The Calendar

The calendar?  How about a calendar?  In the ancient Greek world, each city-state had its own calendar with its own names for months and its own unique festivals.  Today, many modern Hellenic polytheism revivalists reconstruct an Athenian calendar simply because it is the one for which we have the most information.  However, if you are unused to following a lunar calendar, then there are some things that you need to know.  First, all days start at sundown the night before and end at sundown.  That means that any dates I give you on the calendar below actually start the evening prior.  Second, the dates will not correspond neatly to the solar calendar used today the world over for everyone.  When I calculate my dates, the year begins based on the date and time of the first new moon following the summer solstice – that is where my first month begins.  For the date, it depends on the time of the arrival of the new moon and the time of sunrise where I live.  From there, calculating the beginning of each new month is the same.  In some cases, if someone lives where sunrise is even an hour earlier or later, their new month will not start on the same day (evening the night before) as mine.

Will my calendar be of use to you?  Maybe not.  This calendar does not contain every festival or holy day, only the ones I celebrate (at this time).  Nevertheless, I want to give you an example of what a month of holy celebration can look like.  In addition to any other time during the month when I might pray to a particular god for any reason, these are times where I say prayers and make offerings for no reason other than honor, respect, and adoration.

April 20, 2016 – Day of Dionysos

April 23 , 2016 – Day of Artemis

April 28, 2016 – Day of Athena

May 6, 2016 – Hekate’s Deipnon

May 7, 2016 – Noumenia

May 8, 2016 – Agathos Daimon Day

May 9, 2016 – Day of Athena

May 10, 2016 – Day of Hermes, Aphrodite, & Hebe

May 12, 2016 – Day of Artemis, Thargelia

May 13, 2016 – Day of Apollon, Thargelia

May 15, 2016 – Day of the Muses, Roman Festival for Mercury (solar calendar)

I used to celebrate two additional days for Athena each month, but I felt odd because She is not the primary deity of my house (and four days was more than any other deity had), and I suspected that we only know of so many days for Her because we know so much more about the Athenian calendar, so I did some divination.  The days for Her on this calendar are the two that She most wanted me to keep, at least for now.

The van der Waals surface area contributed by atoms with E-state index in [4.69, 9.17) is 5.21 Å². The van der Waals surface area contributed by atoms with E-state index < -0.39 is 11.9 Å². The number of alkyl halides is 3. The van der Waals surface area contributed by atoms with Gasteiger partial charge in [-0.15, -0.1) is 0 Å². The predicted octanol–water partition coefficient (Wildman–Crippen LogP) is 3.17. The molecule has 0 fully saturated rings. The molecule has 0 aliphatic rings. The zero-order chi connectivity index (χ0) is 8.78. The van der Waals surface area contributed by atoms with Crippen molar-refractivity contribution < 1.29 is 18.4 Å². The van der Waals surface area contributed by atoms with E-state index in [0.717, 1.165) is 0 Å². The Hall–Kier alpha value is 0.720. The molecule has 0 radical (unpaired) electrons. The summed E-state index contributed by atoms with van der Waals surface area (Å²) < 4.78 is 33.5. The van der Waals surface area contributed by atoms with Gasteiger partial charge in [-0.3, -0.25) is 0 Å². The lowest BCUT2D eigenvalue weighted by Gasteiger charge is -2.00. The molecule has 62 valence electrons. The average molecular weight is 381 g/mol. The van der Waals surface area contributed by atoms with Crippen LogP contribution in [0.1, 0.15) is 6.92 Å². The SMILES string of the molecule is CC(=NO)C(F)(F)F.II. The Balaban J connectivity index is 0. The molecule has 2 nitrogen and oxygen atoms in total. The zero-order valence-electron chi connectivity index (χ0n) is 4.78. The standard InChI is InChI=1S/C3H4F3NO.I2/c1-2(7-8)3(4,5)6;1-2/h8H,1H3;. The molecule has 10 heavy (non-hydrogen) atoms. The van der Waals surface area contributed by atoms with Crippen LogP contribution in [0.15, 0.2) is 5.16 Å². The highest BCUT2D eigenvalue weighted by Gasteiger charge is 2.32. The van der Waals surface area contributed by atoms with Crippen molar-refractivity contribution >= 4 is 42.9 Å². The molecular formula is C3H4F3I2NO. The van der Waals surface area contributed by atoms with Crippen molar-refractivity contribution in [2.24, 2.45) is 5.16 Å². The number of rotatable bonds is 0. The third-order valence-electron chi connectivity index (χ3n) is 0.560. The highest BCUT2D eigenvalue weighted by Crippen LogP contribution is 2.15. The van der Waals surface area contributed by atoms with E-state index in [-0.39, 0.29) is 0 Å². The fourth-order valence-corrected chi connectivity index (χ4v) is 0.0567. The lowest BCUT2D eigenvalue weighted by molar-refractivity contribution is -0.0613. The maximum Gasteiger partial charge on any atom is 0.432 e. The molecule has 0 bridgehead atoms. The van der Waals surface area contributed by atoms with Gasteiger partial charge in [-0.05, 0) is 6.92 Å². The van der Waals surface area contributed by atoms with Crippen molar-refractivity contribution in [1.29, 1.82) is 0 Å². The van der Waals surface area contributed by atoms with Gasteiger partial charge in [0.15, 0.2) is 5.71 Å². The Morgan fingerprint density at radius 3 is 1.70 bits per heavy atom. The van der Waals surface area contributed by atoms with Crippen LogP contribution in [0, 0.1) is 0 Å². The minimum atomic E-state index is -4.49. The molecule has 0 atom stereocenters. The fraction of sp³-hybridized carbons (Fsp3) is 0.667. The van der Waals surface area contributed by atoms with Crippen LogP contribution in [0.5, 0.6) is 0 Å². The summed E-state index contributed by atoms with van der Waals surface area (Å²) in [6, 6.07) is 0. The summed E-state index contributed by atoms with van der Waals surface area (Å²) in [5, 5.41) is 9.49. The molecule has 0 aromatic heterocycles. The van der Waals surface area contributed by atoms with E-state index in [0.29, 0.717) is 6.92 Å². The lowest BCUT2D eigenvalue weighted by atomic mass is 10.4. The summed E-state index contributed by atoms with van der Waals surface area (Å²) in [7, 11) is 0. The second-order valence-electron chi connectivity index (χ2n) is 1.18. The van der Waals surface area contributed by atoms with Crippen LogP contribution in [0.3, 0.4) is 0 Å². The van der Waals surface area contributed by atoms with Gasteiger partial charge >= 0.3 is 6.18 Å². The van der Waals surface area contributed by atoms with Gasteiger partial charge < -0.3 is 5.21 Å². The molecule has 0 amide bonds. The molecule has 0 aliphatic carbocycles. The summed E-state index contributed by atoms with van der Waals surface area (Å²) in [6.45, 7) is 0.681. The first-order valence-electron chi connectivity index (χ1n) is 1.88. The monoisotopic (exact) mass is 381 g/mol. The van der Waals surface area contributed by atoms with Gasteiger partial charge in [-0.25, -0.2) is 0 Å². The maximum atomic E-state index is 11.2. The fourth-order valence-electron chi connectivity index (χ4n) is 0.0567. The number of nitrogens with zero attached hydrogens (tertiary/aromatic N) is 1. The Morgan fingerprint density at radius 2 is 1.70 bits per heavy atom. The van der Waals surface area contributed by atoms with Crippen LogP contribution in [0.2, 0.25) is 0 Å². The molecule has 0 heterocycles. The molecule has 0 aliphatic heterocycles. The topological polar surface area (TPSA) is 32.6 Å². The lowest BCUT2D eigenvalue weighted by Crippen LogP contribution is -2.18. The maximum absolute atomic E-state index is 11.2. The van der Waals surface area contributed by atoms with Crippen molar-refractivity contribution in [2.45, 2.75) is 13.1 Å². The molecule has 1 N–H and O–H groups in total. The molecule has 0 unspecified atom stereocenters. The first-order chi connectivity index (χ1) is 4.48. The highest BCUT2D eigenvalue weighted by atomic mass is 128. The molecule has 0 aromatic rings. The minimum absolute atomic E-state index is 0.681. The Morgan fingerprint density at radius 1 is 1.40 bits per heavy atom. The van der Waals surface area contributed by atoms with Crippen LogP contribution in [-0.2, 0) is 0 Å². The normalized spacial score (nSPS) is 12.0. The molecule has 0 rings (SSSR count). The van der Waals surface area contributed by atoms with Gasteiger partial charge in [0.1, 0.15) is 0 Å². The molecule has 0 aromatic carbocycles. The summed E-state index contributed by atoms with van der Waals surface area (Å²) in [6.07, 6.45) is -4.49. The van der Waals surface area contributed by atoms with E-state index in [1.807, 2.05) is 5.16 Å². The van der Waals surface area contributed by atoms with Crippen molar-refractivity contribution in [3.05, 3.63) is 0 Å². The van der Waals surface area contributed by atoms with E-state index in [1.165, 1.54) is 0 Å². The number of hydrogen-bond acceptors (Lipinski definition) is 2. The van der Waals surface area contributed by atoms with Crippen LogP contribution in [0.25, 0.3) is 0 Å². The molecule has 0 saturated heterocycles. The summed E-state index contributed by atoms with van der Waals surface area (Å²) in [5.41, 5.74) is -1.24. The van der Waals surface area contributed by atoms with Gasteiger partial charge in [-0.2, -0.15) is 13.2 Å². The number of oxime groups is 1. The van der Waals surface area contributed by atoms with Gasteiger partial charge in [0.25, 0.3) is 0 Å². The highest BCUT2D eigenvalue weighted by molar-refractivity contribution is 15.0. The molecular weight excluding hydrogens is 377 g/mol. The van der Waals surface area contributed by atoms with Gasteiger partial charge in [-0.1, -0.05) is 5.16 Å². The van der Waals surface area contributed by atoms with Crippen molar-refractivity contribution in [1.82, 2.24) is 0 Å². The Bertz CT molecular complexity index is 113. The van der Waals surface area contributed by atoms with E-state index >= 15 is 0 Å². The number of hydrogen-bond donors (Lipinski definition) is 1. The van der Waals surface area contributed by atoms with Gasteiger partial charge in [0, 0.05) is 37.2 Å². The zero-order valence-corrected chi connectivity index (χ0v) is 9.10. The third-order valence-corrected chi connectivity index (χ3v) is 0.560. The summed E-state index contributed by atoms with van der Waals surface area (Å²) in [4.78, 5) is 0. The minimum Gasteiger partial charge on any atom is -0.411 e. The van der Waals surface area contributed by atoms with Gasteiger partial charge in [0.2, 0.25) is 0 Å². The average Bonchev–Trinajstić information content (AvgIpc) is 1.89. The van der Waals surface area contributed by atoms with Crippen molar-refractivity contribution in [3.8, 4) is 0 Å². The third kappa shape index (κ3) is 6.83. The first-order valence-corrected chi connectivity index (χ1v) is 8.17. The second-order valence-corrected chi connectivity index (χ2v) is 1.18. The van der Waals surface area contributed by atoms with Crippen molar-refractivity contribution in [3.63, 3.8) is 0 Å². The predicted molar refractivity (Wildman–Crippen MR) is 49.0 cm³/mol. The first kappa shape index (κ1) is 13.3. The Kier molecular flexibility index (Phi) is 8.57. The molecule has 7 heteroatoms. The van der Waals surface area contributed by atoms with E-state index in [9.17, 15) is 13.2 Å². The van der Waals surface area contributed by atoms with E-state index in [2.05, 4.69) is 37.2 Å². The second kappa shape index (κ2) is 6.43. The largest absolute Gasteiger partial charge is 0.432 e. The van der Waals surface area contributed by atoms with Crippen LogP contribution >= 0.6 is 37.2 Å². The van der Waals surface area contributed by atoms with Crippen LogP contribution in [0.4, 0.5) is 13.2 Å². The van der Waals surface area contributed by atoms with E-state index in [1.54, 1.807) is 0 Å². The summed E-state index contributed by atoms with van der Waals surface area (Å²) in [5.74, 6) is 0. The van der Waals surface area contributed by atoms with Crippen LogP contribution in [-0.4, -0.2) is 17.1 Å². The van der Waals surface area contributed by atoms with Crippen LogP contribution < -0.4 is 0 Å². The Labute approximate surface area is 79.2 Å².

I chose the 4th of each lunar month for Hebe because She does not traditionally have a day of Her own (that I know about), and the 4th is sacred to Heracles, Her husband.  I don’t currently keep a shrine for Heracles, but it made sense to me to honor His wife on this day.


Update: He Who Rules With Honey

We are now a quarter of the way through the submission period for He Who Rules With Honey, and I have received some breathtakingly beautiful submissions, for which I thank you from the bottom of my heart.

All of the submissions that I’ve received so far have been prayers and artwork.  I would love to have a prayer for each epithet, so this is absolutely fine, and I’d love to see more.  If you have other ideas for pieces you’d like to submit (poetry, re-imagined myths, essays about personal experiences, academic papers, etc…) then no one else has done it yet, so just think, you could be first!

Only a few epithets have received submissions:

  • Delphios
  • Erythibios
  • Hyperboreos
  • Noumenios
  • Phoibos
  • Pythios

If you have been considering addressing one of these epithets, please do!  If you have been considering addressing one of His other epithets, please do!  If you would like me to assign you an epithet, please e-mail me!  (pythioumelissa at gmail)

Thank you for all of your hard work so far.  I am confident that together we can create a volume to truly honor Him, my most beloved of gods.